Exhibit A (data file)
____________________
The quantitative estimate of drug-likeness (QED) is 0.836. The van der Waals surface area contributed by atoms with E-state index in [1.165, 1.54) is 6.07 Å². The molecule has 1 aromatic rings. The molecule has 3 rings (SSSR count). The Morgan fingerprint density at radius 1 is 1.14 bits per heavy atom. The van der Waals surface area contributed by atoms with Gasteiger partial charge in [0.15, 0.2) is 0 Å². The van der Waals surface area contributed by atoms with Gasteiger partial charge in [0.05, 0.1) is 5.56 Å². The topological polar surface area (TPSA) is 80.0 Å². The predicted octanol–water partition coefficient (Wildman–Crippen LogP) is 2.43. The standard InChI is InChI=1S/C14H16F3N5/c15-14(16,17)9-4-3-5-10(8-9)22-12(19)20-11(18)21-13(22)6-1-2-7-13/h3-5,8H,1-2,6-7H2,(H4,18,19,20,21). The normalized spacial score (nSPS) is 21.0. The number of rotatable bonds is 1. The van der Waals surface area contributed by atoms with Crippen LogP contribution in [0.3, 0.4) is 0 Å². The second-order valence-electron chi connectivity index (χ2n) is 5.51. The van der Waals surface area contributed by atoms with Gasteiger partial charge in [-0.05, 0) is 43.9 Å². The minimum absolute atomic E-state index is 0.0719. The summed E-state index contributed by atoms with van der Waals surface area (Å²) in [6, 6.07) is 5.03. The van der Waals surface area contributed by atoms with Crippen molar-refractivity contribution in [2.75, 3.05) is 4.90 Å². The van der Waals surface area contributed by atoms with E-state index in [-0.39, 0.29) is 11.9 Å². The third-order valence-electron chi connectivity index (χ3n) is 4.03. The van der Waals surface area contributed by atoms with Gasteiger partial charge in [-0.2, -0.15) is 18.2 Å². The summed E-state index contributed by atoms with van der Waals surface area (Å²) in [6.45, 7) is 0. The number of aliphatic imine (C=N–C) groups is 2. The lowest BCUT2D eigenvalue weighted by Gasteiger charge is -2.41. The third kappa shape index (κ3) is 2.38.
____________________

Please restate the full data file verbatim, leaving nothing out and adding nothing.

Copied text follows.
The quantitative estimate of drug-likeness (QED) is 0.836. The van der Waals surface area contributed by atoms with E-state index in [1.165, 1.54) is 6.07 Å². The molecule has 1 aromatic rings. The molecule has 3 rings (SSSR count). The Morgan fingerprint density at radius 1 is 1.14 bits per heavy atom. The van der Waals surface area contributed by atoms with Gasteiger partial charge in [0.15, 0.2) is 0 Å². The van der Waals surface area contributed by atoms with Gasteiger partial charge in [0.05, 0.1) is 5.56 Å². The topological polar surface area (TPSA) is 80.0 Å². The predicted octanol–water partition coefficient (Wildman–Crippen LogP) is 2.43. The standard InChI is InChI=1S/C14H16F3N5/c15-14(16,17)9-4-3-5-10(8-9)22-12(19)20-11(18)21-13(22)6-1-2-7-13/h3-5,8H,1-2,6-7H2,(H4,18,19,20,21). The normalized spacial score (nSPS) is 21.0. The number of rotatable bonds is 1. The van der Waals surface area contributed by atoms with Crippen LogP contribution in [0.3, 0.4) is 0 Å². The second-order valence-electron chi connectivity index (χ2n) is 5.51. The van der Waals surface area contributed by atoms with Gasteiger partial charge in [-0.05, 0) is 43.9 Å². The minimum absolute atomic E-state index is 0.0719. The summed E-state index contributed by atoms with van der Waals surface area (Å²) in [6, 6.07) is 5.03. The van der Waals surface area contributed by atoms with Crippen molar-refractivity contribution in [2.75, 3.05) is 4.90 Å². The van der Waals surface area contributed by atoms with E-state index in [-0.39, 0.29) is 11.9 Å². The third-order valence-electron chi connectivity index (χ3n) is 4.03. The van der Waals surface area contributed by atoms with Gasteiger partial charge in [-0.2, -0.15) is 18.2 Å². The summed E-state index contributed by atoms with van der Waals surface area (Å²) in [6.45, 7) is 0. The number of aliphatic imine (C=N–C) groups is 2. The lowest BCUT2D eigenvalue weighted by Gasteiger charge is -2.41. The third kappa shape index (κ3) is 2.38.